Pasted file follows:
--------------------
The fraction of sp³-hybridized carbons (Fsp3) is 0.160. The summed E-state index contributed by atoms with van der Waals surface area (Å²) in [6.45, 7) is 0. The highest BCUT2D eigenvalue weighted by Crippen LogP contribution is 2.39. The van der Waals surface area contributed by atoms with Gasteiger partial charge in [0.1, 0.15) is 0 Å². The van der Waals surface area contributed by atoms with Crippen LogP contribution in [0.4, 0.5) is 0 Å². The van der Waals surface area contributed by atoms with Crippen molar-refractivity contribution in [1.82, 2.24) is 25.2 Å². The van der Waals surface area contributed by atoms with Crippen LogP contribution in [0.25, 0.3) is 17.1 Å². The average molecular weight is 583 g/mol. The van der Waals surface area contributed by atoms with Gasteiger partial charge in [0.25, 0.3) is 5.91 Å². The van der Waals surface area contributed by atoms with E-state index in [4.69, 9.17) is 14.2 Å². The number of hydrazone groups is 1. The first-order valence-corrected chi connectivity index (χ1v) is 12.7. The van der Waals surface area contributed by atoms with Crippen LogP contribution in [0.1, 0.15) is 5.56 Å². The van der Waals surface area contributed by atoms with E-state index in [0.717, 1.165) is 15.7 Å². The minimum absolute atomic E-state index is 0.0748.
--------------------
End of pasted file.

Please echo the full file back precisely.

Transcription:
The fraction of sp³-hybridized carbons (Fsp3) is 0.160. The summed E-state index contributed by atoms with van der Waals surface area (Å²) in [6.45, 7) is 0. The highest BCUT2D eigenvalue weighted by Crippen LogP contribution is 2.39. The van der Waals surface area contributed by atoms with Gasteiger partial charge in [0.1, 0.15) is 0 Å². The van der Waals surface area contributed by atoms with Crippen LogP contribution in [0.4, 0.5) is 0 Å². The van der Waals surface area contributed by atoms with Crippen molar-refractivity contribution in [1.82, 2.24) is 25.2 Å². The van der Waals surface area contributed by atoms with Crippen LogP contribution in [0.25, 0.3) is 17.1 Å². The average molecular weight is 583 g/mol. The van der Waals surface area contributed by atoms with Gasteiger partial charge in [0.25, 0.3) is 5.91 Å². The van der Waals surface area contributed by atoms with E-state index in [4.69, 9.17) is 14.2 Å². The number of hydrazone groups is 1. The first-order valence-corrected chi connectivity index (χ1v) is 12.7. The van der Waals surface area contributed by atoms with Crippen LogP contribution in [0.1, 0.15) is 5.56 Å². The van der Waals surface area contributed by atoms with E-state index in [0.717, 1.165) is 15.7 Å². The minimum absolute atomic E-state index is 0.0748.